“Live, Love, Laugh, and Leave a Legacy”
Stephen Covey made this quote famous, and it was later used as a part of his own eulogy.
For nearly 500 years, the word “legacy” was used exclusively as a noun to signify a “gift” or “bequest” transmitted from one generation to another. The noun, legacy, carries a wholly positive meaning and represents an act of love, charity and care. Creating and preserving a legacy becomes the work of a lifetime, as it cannot be forged quickly and it certainly cannot be purchased. The great effort people put into “legacy building” testifies to its enormous importance.
The Paradox of Leaving a Legacy
However, the word legacy now has a secondary and more recent meaning. According to the Oxford English Dictionary, since 1990, legacy can also be used as an adjective; used in this way, legacy loses its positive connotations. When legacy modifies a noun, it contains a much more insidious meaning, referring to an old or outdated system of little or no value. We see this sense of legacy in the world of technology — when we confront “legacy” systems that no longer have any use or apparent application. As an adjective, legacies become expendable, harmful, embarrassing, and even unsightly.
So, as we confront our legacies, we need to stop and ask a couple of simple questions:
Is the legacy a noun or an adjective?
How do you view it?
Do you see it as a noun, worthy of preservation, celebration and emulation – something living, dynamic and vital? Or do you view it as an adjective and part of a system that has no purpose for your current intellect and imagination? It is difficult to resist the tendency to make right or true that which is merely familiar, and to make wrong or false that which is only strange.
Changing your mind is hard.
Changing your habits is harder.
Changing an organization’s culture is even more difficult.
The legacy described in my book, Sys-Tao, is a noun. It is an emerging leadership philosophy that can transform legacy (adjective) points of view. But, just as quantum physics transformed the physics of Newton, not all scientists were at first able to adapt their own legacy points of view. In this same way, traditional leaders might view Sys-Tao as heresy, “a legacy culture of Great Plains” that must not be allowed to interfere with their own legacy points of view.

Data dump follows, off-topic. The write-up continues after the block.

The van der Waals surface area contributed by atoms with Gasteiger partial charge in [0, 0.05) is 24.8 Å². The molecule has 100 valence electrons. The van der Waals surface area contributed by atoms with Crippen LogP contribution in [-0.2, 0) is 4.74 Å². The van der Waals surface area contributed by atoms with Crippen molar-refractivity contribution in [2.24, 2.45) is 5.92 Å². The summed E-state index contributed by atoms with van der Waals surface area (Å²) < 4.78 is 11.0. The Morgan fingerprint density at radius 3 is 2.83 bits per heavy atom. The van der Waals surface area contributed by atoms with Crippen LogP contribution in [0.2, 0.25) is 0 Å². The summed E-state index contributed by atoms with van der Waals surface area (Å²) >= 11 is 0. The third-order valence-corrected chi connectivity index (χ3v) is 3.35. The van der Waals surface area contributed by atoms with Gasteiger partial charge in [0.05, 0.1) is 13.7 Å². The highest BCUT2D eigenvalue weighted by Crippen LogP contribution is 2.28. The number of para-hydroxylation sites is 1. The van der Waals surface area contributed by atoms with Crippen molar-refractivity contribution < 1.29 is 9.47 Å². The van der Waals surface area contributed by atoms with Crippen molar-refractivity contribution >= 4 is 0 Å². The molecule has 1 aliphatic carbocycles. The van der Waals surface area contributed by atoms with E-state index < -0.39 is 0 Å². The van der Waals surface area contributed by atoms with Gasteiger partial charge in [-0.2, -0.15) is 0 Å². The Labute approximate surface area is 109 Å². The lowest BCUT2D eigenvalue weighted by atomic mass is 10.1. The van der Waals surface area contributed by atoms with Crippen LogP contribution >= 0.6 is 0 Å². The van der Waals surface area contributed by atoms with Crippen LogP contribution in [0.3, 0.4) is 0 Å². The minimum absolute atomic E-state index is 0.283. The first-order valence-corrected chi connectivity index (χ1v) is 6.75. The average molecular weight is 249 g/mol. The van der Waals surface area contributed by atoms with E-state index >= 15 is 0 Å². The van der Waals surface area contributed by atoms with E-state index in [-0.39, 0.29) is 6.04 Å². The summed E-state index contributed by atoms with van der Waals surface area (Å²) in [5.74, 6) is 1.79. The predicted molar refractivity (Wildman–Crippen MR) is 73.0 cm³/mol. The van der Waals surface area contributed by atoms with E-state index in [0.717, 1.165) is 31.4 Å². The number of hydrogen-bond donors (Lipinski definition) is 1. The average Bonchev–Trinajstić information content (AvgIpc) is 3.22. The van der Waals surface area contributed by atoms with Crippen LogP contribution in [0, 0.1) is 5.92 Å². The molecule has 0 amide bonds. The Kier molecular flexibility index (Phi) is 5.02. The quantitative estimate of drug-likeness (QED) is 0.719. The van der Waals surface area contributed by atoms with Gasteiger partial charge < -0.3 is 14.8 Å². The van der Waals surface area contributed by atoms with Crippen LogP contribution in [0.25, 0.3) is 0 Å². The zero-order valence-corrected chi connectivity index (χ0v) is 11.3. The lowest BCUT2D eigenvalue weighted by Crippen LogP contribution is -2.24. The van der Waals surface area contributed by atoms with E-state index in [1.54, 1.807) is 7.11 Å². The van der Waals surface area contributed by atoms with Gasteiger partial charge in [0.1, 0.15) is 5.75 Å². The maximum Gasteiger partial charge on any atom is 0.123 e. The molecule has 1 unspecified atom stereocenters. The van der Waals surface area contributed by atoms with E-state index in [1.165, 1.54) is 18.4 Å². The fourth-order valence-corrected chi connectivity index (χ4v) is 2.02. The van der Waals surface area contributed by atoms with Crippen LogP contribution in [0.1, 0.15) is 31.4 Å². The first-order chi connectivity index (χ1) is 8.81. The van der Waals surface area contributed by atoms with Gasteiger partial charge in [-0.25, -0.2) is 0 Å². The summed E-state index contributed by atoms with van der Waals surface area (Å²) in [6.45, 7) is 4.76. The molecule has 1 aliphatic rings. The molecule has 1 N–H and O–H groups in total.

Max Planck, the originator of the “quantum theory,” offered the so called Planck’s Principle: “A new scientific truth does not triumph by convincing its opponents and making them see the light, but rather because its opponents eventually die and a new generation grows up that is familiar with it.”
So why is it that new legacies (nouns) are so often disruptive and legacy (adjectives) beliefs are so difficult to let go? Could it be that large organizations have a vested interest in maintaining their established ways? (After all, they have far more to lose and much more to protect.) And, could it also be that we human beings are slow to let go of our legacy beliefs, or to modify our legacy habits, partly because of the legacy culture of the organizations we inhabit? Why do you think Planck’s Principle might be true?